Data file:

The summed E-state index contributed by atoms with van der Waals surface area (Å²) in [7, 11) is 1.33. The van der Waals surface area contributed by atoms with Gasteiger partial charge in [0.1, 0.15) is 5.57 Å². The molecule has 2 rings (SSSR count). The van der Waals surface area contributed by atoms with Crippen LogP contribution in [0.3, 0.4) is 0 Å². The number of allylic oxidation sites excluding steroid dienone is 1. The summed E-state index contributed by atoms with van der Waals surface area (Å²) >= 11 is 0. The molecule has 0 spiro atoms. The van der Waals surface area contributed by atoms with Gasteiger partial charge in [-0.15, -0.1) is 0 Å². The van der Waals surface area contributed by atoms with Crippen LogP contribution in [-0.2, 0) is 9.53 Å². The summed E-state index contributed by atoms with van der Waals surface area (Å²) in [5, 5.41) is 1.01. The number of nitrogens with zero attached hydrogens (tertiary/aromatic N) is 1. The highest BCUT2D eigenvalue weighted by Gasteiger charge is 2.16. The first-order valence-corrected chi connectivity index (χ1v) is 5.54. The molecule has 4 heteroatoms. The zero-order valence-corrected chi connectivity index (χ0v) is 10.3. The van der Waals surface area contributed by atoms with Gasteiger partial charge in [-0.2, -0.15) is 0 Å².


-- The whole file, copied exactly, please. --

The summed E-state index contributed by atoms with van der Waals surface area (Å²) in [7, 11) is 1.33. The van der Waals surface area contributed by atoms with Gasteiger partial charge in [0.1, 0.15) is 5.57 Å². The molecule has 2 rings (SSSR count). The van der Waals surface area contributed by atoms with Crippen LogP contribution in [0.3, 0.4) is 0 Å². The number of allylic oxidation sites excluding steroid dienone is 1. The summed E-state index contributed by atoms with van der Waals surface area (Å²) >= 11 is 0. The molecule has 0 spiro atoms. The van der Waals surface area contributed by atoms with Gasteiger partial charge in [-0.15, -0.1) is 0 Å². The van der Waals surface area contributed by atoms with Crippen LogP contribution in [-0.2, 0) is 9.53 Å². The summed E-state index contributed by atoms with van der Waals surface area (Å²) in [5, 5.41) is 1.01. The number of nitrogens with zero attached hydrogens (tertiary/aromatic N) is 1. The highest BCUT2D eigenvalue weighted by Gasteiger charge is 2.16. The first-order valence-corrected chi connectivity index (χ1v) is 5.54. The molecule has 4 heteroatoms. The zero-order valence-corrected chi connectivity index (χ0v) is 10.3. The van der Waals surface area contributed by atoms with Gasteiger partial charge in [-0.2, -0.15) is 0 Å².